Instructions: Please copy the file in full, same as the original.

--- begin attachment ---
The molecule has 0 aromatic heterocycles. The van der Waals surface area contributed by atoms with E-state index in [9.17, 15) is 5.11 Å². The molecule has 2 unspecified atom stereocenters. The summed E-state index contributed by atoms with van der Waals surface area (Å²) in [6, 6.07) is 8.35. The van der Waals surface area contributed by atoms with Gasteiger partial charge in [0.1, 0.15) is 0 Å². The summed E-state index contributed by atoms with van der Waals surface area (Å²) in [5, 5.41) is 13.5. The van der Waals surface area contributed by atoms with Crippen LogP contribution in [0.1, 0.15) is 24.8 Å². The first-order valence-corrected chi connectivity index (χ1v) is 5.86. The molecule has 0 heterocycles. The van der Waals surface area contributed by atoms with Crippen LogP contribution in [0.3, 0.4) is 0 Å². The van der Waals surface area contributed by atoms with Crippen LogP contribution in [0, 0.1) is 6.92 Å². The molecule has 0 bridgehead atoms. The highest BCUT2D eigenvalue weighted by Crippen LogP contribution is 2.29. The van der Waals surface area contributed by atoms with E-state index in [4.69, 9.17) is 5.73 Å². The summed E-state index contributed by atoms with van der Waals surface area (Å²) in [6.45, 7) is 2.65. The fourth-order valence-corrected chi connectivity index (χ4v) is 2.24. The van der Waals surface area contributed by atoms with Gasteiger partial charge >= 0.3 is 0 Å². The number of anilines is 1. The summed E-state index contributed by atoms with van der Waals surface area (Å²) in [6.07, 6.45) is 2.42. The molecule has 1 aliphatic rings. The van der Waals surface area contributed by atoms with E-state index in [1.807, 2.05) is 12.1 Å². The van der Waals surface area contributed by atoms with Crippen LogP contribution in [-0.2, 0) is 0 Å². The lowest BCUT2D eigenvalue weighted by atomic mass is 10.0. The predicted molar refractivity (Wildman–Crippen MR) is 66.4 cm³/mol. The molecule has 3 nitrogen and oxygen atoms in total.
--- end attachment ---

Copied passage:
The molecule has 0 aromatic heterocycles. The van der Waals surface area contributed by atoms with E-state index in [9.17, 15) is 5.11 Å². The molecule has 2 unspecified atom stereocenters. The summed E-state index contributed by atoms with van der Waals surface area (Å²) in [6, 6.07) is 8.35. The van der Waals surface area contributed by atoms with Gasteiger partial charge in [0.1, 0.15) is 0 Å². The summed E-state index contributed by atoms with van der Waals surface area (Å²) in [5, 5.41) is 13.5. The van der Waals surface area contributed by atoms with Crippen LogP contribution in [0.1, 0.15) is 24.8 Å². The first-order valence-corrected chi connectivity index (χ1v) is 5.86. The molecule has 0 heterocycles. The van der Waals surface area contributed by atoms with Crippen LogP contribution in [0.3, 0.4) is 0 Å². The van der Waals surface area contributed by atoms with Crippen LogP contribution in [0, 0.1) is 6.92 Å². The molecule has 0 bridgehead atoms. The highest BCUT2D eigenvalue weighted by Crippen LogP contribution is 2.29. The van der Waals surface area contributed by atoms with E-state index in [4.69, 9.17) is 5.73 Å². The summed E-state index contributed by atoms with van der Waals surface area (Å²) in [6.45, 7) is 2.65. The fourth-order valence-corrected chi connectivity index (χ4v) is 2.24. The van der Waals surface area contributed by atoms with Gasteiger partial charge >= 0.3 is 0 Å². The number of anilines is 1. The summed E-state index contributed by atoms with van der Waals surface area (Å²) in [6.07, 6.45) is 2.42. The molecule has 1 aliphatic rings. The van der Waals surface area contributed by atoms with E-state index in [1.807, 2.05) is 12.1 Å². The van der Waals surface area contributed by atoms with Crippen LogP contribution in [-0.2, 0) is 0 Å². The lowest BCUT2D eigenvalue weighted by atomic mass is 10.0. The predicted molar refractivity (Wildman–Crippen MR) is 66.4 cm³/mol. The molecule has 3 nitrogen and oxygen atoms in total.